The Moonstone by Wilkie Collins

Read: 2006

Rachel Verinder has inherited a priceless diamond from her uncle, a corrupt and misliked British officer who had been stationed in India when he died. But shortly after she wears it for the first time, the diamond goes missing from her bedroom. A search for the missing diamond, and for its thief, ensues.

The Moonstone is the progenitor of the modern detective novel. It is, as T.S. Eliot described, “the first, the longest, and the best of modern English detective novels.” This isn’t, of course, your average poolside detective fic. The Moonstone is filled with social commentary (some of it truly hilarious, such as Drusilla Clack reverse thievery of religious tracts). Collins’s treatment of Hindus is years ahead of its time.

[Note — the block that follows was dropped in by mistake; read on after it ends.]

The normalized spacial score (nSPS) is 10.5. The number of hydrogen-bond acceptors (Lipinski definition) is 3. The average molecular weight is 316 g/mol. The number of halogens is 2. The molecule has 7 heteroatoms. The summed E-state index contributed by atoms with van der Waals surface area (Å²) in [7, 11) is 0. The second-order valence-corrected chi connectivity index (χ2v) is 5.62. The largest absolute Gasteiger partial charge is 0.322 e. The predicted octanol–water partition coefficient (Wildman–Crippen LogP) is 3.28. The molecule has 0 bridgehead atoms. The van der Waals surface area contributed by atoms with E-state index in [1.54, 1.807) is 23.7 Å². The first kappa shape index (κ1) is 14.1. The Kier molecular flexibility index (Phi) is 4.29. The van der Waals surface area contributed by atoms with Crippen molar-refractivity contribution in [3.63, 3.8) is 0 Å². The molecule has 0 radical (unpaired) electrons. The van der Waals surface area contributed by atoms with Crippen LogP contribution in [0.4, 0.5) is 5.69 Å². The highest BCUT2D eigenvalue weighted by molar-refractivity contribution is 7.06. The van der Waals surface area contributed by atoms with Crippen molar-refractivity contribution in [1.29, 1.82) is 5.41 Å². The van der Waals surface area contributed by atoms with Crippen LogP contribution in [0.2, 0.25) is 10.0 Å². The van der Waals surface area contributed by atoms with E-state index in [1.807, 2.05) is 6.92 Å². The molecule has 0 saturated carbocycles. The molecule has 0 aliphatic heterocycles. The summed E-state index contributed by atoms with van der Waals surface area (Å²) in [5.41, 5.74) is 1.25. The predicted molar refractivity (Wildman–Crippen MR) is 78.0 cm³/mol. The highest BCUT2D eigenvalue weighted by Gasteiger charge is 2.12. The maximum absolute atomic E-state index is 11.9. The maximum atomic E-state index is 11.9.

The novel is memorable. Franklin Blake’s mad rant about the objective versus the subjective is still oft quoted in this household. Highly recommended for fans of Victorian literature who also enjoy a good whodunnit.

Buy The Moonstone from Amazon to support this blog!

Leave a Reply

Your email address will not be published. Required fields are marked *